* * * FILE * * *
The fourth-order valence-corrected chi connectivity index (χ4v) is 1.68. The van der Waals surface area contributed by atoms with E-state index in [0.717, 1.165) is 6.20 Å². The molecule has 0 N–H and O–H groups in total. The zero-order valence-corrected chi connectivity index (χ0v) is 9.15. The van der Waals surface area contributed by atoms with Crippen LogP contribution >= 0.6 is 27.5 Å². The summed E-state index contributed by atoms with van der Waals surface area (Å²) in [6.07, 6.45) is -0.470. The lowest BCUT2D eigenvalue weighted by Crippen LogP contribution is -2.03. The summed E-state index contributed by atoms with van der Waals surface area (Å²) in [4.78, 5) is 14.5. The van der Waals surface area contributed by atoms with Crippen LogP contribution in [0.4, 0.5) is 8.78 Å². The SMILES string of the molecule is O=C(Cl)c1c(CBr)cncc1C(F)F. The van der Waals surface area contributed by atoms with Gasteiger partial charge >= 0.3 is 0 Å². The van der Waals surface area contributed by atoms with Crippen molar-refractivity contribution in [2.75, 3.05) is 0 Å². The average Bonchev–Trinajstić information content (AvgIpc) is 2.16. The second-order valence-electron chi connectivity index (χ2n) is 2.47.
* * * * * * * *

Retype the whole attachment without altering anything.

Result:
The fourth-order valence-corrected chi connectivity index (χ4v) is 1.68. The van der Waals surface area contributed by atoms with E-state index in [0.717, 1.165) is 6.20 Å². The molecule has 0 N–H and O–H groups in total. The zero-order valence-corrected chi connectivity index (χ0v) is 9.15. The van der Waals surface area contributed by atoms with Crippen LogP contribution >= 0.6 is 27.5 Å². The summed E-state index contributed by atoms with van der Waals surface area (Å²) in [6.07, 6.45) is -0.470. The lowest BCUT2D eigenvalue weighted by Crippen LogP contribution is -2.03. The summed E-state index contributed by atoms with van der Waals surface area (Å²) in [4.78, 5) is 14.5. The van der Waals surface area contributed by atoms with Crippen LogP contribution in [0.4, 0.5) is 8.78 Å². The SMILES string of the molecule is O=C(Cl)c1c(CBr)cncc1C(F)F. The van der Waals surface area contributed by atoms with Gasteiger partial charge >= 0.3 is 0 Å². The van der Waals surface area contributed by atoms with Crippen molar-refractivity contribution in [2.75, 3.05) is 0 Å². The average Bonchev–Trinajstić information content (AvgIpc) is 2.16. The second-order valence-electron chi connectivity index (χ2n) is 2.47.